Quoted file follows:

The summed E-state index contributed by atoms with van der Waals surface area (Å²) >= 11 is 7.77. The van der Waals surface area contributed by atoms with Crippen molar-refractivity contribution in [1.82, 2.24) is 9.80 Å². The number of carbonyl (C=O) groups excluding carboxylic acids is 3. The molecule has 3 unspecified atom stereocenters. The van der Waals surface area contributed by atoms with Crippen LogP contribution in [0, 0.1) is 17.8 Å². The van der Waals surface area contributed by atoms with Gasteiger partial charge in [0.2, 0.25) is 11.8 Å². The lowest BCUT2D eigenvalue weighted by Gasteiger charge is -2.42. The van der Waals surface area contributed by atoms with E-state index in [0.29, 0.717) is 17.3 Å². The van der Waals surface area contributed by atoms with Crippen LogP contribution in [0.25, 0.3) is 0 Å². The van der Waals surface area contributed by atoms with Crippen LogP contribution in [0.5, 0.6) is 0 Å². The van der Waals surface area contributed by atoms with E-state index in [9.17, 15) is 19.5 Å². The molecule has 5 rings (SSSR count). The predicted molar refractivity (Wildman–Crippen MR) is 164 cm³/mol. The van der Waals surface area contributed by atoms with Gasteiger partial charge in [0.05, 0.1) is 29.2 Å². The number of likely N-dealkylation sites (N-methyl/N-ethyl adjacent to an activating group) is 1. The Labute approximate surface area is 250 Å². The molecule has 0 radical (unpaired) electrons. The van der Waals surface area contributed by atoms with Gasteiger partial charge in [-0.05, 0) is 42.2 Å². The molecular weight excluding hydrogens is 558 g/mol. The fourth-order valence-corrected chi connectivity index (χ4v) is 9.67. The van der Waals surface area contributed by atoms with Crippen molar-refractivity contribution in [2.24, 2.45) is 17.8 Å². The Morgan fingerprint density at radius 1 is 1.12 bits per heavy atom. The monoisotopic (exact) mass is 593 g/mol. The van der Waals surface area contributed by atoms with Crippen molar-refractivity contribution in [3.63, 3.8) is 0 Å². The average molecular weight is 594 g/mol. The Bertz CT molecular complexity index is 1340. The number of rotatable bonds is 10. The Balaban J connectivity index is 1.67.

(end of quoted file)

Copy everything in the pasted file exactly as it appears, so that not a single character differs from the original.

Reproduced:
The summed E-state index contributed by atoms with van der Waals surface area (Å²) >= 11 is 7.77. The van der Waals surface area contributed by atoms with Crippen molar-refractivity contribution in [1.82, 2.24) is 9.80 Å². The number of carbonyl (C=O) groups excluding carboxylic acids is 3. The molecule has 3 unspecified atom stereocenters. The van der Waals surface area contributed by atoms with Crippen LogP contribution in [0, 0.1) is 17.8 Å². The van der Waals surface area contributed by atoms with Gasteiger partial charge in [0.2, 0.25) is 11.8 Å². The lowest BCUT2D eigenvalue weighted by Gasteiger charge is -2.42. The van der Waals surface area contributed by atoms with E-state index in [0.29, 0.717) is 17.3 Å². The van der Waals surface area contributed by atoms with Crippen LogP contribution in [0.25, 0.3) is 0 Å². The van der Waals surface area contributed by atoms with Crippen LogP contribution in [0.5, 0.6) is 0 Å². The van der Waals surface area contributed by atoms with E-state index in [9.17, 15) is 19.5 Å². The molecule has 5 rings (SSSR count). The predicted molar refractivity (Wildman–Crippen MR) is 164 cm³/mol. The van der Waals surface area contributed by atoms with Gasteiger partial charge in [0.05, 0.1) is 29.2 Å². The number of likely N-dealkylation sites (N-methyl/N-ethyl adjacent to an activating group) is 1. The Labute approximate surface area is 250 Å². The molecule has 0 radical (unpaired) electrons. The van der Waals surface area contributed by atoms with Gasteiger partial charge in [-0.05, 0) is 42.2 Å². The molecular weight excluding hydrogens is 558 g/mol. The fourth-order valence-corrected chi connectivity index (χ4v) is 9.67. The van der Waals surface area contributed by atoms with Crippen molar-refractivity contribution in [2.24, 2.45) is 17.8 Å². The Morgan fingerprint density at radius 1 is 1.12 bits per heavy atom. The monoisotopic (exact) mass is 593 g/mol. The van der Waals surface area contributed by atoms with Crippen molar-refractivity contribution in [3.63, 3.8) is 0 Å². The average molecular weight is 594 g/mol. The Bertz CT molecular complexity index is 1340. The number of rotatable bonds is 10. The Balaban J connectivity index is 1.67.